Will Tim Houston ever conquer the health-care mountain?



SaltWire Network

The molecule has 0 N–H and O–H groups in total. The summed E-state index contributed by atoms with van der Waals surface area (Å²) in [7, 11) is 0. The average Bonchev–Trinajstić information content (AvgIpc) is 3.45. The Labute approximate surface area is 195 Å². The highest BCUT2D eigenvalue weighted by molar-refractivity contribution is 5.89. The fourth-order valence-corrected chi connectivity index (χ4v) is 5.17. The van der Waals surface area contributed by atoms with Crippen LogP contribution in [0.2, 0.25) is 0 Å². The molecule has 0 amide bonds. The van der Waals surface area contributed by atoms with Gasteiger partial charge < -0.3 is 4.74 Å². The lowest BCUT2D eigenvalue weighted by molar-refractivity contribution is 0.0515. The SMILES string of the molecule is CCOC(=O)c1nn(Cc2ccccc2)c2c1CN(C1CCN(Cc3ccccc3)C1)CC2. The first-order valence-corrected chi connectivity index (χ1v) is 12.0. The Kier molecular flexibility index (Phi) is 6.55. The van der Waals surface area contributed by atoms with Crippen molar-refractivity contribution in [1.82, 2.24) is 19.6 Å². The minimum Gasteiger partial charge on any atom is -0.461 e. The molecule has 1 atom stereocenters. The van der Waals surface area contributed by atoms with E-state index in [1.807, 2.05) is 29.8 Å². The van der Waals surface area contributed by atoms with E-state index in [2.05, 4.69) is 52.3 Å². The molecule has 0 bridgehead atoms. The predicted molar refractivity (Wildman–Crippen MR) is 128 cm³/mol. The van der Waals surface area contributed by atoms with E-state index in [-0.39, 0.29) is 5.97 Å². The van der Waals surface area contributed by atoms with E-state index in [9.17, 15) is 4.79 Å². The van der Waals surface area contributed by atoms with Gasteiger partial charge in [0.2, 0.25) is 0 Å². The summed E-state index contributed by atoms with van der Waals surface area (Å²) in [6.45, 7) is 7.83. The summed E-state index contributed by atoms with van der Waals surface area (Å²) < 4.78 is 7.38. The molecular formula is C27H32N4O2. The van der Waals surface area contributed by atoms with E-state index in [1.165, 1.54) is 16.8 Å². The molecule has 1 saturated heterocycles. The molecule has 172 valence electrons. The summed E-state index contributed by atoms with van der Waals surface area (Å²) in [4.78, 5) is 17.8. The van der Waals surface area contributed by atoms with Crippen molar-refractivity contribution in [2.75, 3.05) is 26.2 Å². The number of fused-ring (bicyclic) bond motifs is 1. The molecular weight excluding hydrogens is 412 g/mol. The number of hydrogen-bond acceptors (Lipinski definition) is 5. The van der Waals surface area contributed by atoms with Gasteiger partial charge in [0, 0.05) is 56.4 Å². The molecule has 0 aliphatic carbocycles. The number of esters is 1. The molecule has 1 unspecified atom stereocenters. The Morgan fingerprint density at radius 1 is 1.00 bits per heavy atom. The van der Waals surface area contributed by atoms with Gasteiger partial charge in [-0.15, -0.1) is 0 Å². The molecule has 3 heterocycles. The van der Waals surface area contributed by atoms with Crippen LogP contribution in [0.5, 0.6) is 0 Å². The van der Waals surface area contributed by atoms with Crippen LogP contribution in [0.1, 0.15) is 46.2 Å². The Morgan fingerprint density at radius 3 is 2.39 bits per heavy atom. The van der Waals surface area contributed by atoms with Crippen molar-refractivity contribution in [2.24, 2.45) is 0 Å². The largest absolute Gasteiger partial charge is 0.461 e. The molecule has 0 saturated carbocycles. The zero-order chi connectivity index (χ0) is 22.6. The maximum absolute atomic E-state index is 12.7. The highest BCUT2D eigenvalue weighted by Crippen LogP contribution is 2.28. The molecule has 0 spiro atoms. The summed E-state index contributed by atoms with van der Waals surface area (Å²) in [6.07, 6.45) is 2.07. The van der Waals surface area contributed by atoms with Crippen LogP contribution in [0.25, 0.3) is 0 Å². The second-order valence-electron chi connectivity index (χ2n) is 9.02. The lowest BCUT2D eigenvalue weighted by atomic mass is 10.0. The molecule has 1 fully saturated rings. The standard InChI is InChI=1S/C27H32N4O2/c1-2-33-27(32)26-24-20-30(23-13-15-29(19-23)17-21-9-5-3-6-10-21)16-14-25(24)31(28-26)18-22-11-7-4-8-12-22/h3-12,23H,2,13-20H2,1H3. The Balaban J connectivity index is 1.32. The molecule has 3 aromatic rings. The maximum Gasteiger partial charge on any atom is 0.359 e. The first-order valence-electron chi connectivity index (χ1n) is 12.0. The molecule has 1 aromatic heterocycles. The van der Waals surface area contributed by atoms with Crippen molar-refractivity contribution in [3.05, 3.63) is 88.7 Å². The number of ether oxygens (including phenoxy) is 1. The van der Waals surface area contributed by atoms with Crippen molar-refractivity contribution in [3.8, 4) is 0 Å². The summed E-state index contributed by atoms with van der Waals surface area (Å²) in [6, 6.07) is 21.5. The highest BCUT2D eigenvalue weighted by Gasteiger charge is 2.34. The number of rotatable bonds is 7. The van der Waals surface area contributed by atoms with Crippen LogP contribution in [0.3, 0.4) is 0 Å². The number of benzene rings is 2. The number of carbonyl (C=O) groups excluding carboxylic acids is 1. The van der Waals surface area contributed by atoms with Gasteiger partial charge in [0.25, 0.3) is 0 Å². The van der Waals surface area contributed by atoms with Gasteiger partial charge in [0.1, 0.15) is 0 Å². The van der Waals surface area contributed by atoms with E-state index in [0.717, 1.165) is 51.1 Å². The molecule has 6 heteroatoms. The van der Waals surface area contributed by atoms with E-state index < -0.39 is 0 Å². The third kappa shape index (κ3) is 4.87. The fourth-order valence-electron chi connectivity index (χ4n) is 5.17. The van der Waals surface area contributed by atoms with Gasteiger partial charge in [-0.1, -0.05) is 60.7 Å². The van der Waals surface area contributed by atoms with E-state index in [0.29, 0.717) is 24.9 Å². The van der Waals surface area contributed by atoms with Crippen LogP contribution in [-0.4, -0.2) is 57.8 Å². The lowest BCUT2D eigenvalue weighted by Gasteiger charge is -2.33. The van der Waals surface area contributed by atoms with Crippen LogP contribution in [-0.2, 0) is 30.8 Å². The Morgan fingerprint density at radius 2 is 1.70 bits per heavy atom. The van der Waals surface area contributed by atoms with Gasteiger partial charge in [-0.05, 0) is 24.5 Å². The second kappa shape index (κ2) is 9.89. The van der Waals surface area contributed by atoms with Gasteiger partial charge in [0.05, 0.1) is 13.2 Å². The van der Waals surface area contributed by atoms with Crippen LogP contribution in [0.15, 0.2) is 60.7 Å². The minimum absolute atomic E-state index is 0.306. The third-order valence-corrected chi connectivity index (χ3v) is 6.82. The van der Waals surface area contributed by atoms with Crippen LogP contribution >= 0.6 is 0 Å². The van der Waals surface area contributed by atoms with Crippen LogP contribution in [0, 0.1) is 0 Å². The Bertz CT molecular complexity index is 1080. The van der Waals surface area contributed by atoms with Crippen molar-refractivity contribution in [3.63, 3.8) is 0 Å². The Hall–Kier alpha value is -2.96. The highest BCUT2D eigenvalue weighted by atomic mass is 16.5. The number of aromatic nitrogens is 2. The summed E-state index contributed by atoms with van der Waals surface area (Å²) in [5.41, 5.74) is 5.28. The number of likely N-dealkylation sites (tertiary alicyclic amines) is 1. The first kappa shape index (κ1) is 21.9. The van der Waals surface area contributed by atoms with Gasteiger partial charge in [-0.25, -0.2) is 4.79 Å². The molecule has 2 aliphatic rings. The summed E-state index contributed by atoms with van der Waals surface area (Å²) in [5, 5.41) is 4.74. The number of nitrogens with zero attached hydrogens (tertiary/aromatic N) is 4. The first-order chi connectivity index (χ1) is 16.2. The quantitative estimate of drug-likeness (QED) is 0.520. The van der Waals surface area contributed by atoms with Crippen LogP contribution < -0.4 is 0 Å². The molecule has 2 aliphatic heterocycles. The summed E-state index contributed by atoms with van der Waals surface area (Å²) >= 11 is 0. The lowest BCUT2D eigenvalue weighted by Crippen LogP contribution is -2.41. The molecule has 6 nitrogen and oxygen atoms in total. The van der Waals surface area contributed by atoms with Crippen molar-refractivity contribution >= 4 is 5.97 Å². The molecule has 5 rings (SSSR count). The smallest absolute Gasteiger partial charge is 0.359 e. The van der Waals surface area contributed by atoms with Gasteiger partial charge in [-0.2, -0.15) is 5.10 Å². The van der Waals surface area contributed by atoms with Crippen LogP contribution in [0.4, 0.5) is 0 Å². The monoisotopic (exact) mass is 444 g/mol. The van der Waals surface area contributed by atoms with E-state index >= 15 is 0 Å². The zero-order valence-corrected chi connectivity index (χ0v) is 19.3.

Those brave enough to attempt climbing Mount Everest recognize that the upper half is the most difficult. Most mountains are like that. Although likely to win the provincial election of 2021, based on historical voting trends, the promise to “fix health care” certainly put the PCS over the top. Promises come easy in election campaigns but are often more difficult to deliver once in government. There appears to be a sincere desire to make real improvements in our health-care system. Reality has raised its head regarding expectations. Already the rhetoric has changed from “fixing” to “making significant improvements”. Tim Houston has given himself a real mountain to climb. Despite considerable effort, past governments have failed to “fix” health care. This government is unlikely to realize greater success. Before the top of the mountain can be scaled, the base must be climbed. With very good doctors, nurses, and other support staff, we have already established a solid base in health care. The unstated and most difficult slope remains unchallenged. One enormous obstacle stands in the path of success in climbing the health-care mountain. Before health care can be “fixed”, we will have to recognize the responsibility of the citizenry. It seems taboo for politicians to point out that people bear some responsibility for maintaining their own health. No number of doctor visits or medications will change the health dynamics if there is not a concerted effort by the public to promote good health. It is widely recognized that proper diet and appropriate exercise play a very important role in maintaining personal health. While some health issues are unavoidable, a great many are due to unhealthy habits. Soft drinks, snacks, and fast foods factor far too prominently in our food intake. They are major contributors to obesity, diabetes, and other common health issues. Smoking and excessive alcohol consumption are also prevalent. Too many hours staring at screens reduces time for outdoor activities and the benefits of fresh air. Outdoor exercise is free, enjoyable, and beneficial. A brisk walk, taken regularly, will show favourable results. Diet and exercise are individual responsibilities. Poor personal habits put unnecessary stress on the health-care system. Until the public accepts its role in the process, Tim Houston, or any politician, will never conquer the health-care mountain. Orland Kennedy, Pleasant Valley